In pursuit of their joint interests and shared values, Japan, Mongolia, and the United States held a trilateral meeting on October 28, 2022, in Tokyo. The three sides discussed a wide range of regional security challenges, economic issues, and areas for cooperation. The three sides reaffirmed their commitment to strong ties with each other, and dedication to their visions for a free and open Indo-Pacific. Japan and the United States expressed their support for Mongolia’s democracy and Third Neighbor policy.
Japanese Ministry of Foreign Affairs Asia and Oceania Bureau Director General Funakoshi Takehiro, Mongolian Ministry of Foreign Affairs State Secretary Nyamdorj Ankhbayar, and U.S. Deputy Assistant Secretary of State for East Asian and Pacific Affairs Mark Lambert participated in the meeting.
Japan, Mongolia, and the United States emphasized the importance of international law, including the United Nations Charter and the principles of sovereign equality, respect for the independence and territorial integrity of states, and prohibition of the threat or use of force. To this end, the three sides expressed concern over the suffering of the Ukrainian people. The three sides also expressed deep concern about the risk of nuclear weapons use and the deteriorated international security environment, and also called on all states to affirm that a nuclear war cannot be won and must never be fought.
Japan, Mongolia and the United States expressed their respective views regarding the Democratic People’s Republic of Korea’s (DPRK) continued development of nuclear weapons and their means of delivery, including the unprecedented number of ballistic missiles launched in 2022. All sides underlined the necessity of resuming dialogue, and called on the DPRK to fully comply with its obligations under relevant UN Security Council Resolutions and to engage in dialogue. All sides also emphasized the importance of the international community fully implementing relevant UN Security Council Resolutions. Japan emphasized the need for an immediate resolution of the abductions issue and thanked the United States and Mongolia for their continued support on this issue.
The three sides reaffirmed their shared commitment to maintaining the rules-based international order, including the principles and the purposes of the United Nations Charter. All sides strongly opposed attempts by any party to unilaterally change the status quo by force or coercion in any region, and they emphasized the importance of resolving disputes by peaceful means.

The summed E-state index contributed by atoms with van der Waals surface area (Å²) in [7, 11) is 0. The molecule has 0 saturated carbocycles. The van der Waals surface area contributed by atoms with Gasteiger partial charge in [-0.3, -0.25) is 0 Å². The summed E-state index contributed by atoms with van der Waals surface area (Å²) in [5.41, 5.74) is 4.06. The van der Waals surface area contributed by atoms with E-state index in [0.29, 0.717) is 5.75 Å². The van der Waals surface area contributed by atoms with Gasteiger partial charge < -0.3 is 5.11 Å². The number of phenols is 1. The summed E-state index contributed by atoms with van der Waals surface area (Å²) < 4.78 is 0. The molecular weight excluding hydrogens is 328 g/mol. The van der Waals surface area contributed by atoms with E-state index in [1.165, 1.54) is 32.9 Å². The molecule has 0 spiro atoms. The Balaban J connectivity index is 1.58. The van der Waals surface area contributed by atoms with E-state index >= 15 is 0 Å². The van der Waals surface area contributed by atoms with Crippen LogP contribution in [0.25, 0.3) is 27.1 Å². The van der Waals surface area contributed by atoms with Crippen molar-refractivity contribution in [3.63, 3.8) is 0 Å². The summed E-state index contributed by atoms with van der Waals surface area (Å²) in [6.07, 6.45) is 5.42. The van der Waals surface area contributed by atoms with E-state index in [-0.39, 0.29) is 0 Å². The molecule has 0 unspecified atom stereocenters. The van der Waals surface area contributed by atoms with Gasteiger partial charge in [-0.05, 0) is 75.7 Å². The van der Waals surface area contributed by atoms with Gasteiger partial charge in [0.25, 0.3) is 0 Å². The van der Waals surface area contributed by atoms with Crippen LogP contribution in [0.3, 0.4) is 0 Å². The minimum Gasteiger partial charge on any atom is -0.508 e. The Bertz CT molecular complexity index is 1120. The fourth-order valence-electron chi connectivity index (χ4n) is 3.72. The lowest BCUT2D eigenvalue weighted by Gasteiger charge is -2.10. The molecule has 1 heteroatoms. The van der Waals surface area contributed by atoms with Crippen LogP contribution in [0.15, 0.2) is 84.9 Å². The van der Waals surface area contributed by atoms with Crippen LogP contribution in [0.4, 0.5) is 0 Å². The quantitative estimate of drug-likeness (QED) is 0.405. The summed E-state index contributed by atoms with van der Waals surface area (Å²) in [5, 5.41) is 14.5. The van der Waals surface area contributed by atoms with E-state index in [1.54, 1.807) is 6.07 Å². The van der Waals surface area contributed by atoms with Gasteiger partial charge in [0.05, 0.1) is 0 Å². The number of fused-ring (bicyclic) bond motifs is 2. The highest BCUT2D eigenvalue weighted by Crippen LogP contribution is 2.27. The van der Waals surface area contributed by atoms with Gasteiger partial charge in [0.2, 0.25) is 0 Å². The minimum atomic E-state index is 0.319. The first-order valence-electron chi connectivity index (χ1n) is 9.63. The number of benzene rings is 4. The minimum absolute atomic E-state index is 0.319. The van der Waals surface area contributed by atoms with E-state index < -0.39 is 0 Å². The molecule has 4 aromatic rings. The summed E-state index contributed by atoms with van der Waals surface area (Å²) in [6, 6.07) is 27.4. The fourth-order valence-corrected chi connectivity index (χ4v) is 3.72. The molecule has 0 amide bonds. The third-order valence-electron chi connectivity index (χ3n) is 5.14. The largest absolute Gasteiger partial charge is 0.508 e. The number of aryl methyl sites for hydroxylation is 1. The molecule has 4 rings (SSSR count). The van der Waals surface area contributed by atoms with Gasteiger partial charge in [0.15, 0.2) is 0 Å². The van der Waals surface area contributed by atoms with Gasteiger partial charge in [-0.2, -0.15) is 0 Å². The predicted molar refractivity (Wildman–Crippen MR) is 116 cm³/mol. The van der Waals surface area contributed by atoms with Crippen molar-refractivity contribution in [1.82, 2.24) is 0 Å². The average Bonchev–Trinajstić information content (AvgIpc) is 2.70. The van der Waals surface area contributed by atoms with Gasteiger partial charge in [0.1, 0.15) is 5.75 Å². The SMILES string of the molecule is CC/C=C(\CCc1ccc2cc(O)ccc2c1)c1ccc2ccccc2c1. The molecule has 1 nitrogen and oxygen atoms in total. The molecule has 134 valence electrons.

Japan, Mongolia, and the United States shared their respective visions for regional development, including in the Indo-Pacific, and exchanged views on how to cooperate to ensure a prosperous and peaceful future. All sides concurred to work together to promote the rule of law, peaceful resolution of disputes, human rights, environmental protection, and economic development. Japan and the United States expressed their appreciation for Mongolia’s contributions to UN peacekeeping operations and continued stability operations in conflict zones worldwide. All sides expressed an intention to continue defense cooperation and joint training exercises.
Japan, Mongolia, and the United States discussed economic challenges the international community is facing as a result of regional and global shocks. All sides emphasized the importance of strengthening the international economic order to counter new challenges, such as economic coercion. All sides underscored their desire to deepen their economic partnership, including through enhanced collaboration on renewable energy, climate change, supply chain resilience, critical minerals, intellectual property rights, and digital development. They discussed the importance of improving Mongolia’s business climate and ability to attract investment, particularly from Japan and the United States. Japan and the United States discussed their development projects in Mongolia and ways to enhance the mutual complementarity of such projects and their impact on furthering Mongolia’s economic development. In particular, Mongolia and the United States briefed Japan on their joint $462 million Millennium Challenge Corporation Water Compact, which will expand Ulaanbaatar’s water availability by 80 percent. Mongolia expressed appreciation for Japan’s enduring Official Development Assistance (ODA) projects. Japan and Mongolia highlighted their recent cooperation on Chinggis Khaan International Airport, constructed using Japanese ODA and operated by a Mongolia-Japan joint company, to increase the regional connectivity of Mongolia and realize the vision of a free and open Indo-Pacific.